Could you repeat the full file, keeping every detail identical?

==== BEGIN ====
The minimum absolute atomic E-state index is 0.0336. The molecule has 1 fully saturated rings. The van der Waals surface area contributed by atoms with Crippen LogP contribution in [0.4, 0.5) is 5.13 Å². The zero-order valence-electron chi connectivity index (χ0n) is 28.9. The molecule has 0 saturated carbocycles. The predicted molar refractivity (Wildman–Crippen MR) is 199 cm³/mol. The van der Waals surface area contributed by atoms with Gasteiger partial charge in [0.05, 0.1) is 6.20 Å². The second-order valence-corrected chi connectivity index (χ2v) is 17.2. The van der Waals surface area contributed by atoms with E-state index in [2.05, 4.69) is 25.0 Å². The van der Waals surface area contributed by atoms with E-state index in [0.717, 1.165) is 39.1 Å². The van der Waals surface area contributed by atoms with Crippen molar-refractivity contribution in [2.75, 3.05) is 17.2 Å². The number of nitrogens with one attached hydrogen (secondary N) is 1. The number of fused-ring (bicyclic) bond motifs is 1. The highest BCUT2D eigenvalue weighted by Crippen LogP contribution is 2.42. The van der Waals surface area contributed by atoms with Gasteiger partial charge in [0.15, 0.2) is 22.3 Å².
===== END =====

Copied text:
The minimum absolute atomic E-state index is 0.0336. The molecule has 1 fully saturated rings. The van der Waals surface area contributed by atoms with Crippen LogP contribution in [0.4, 0.5) is 5.13 Å². The zero-order valence-electron chi connectivity index (χ0n) is 28.9. The molecule has 0 saturated carbocycles. The predicted molar refractivity (Wildman–Crippen MR) is 199 cm³/mol. The van der Waals surface area contributed by atoms with Gasteiger partial charge in [0.05, 0.1) is 6.20 Å². The second-order valence-corrected chi connectivity index (χ2v) is 17.2. The van der Waals surface area contributed by atoms with E-state index in [2.05, 4.69) is 25.0 Å². The van der Waals surface area contributed by atoms with E-state index in [0.717, 1.165) is 39.1 Å². The van der Waals surface area contributed by atoms with Crippen molar-refractivity contribution in [2.75, 3.05) is 17.2 Å². The number of nitrogens with one attached hydrogen (secondary N) is 1. The number of fused-ring (bicyclic) bond motifs is 1. The highest BCUT2D eigenvalue weighted by Crippen LogP contribution is 2.42. The van der Waals surface area contributed by atoms with Gasteiger partial charge in [0.15, 0.2) is 22.3 Å².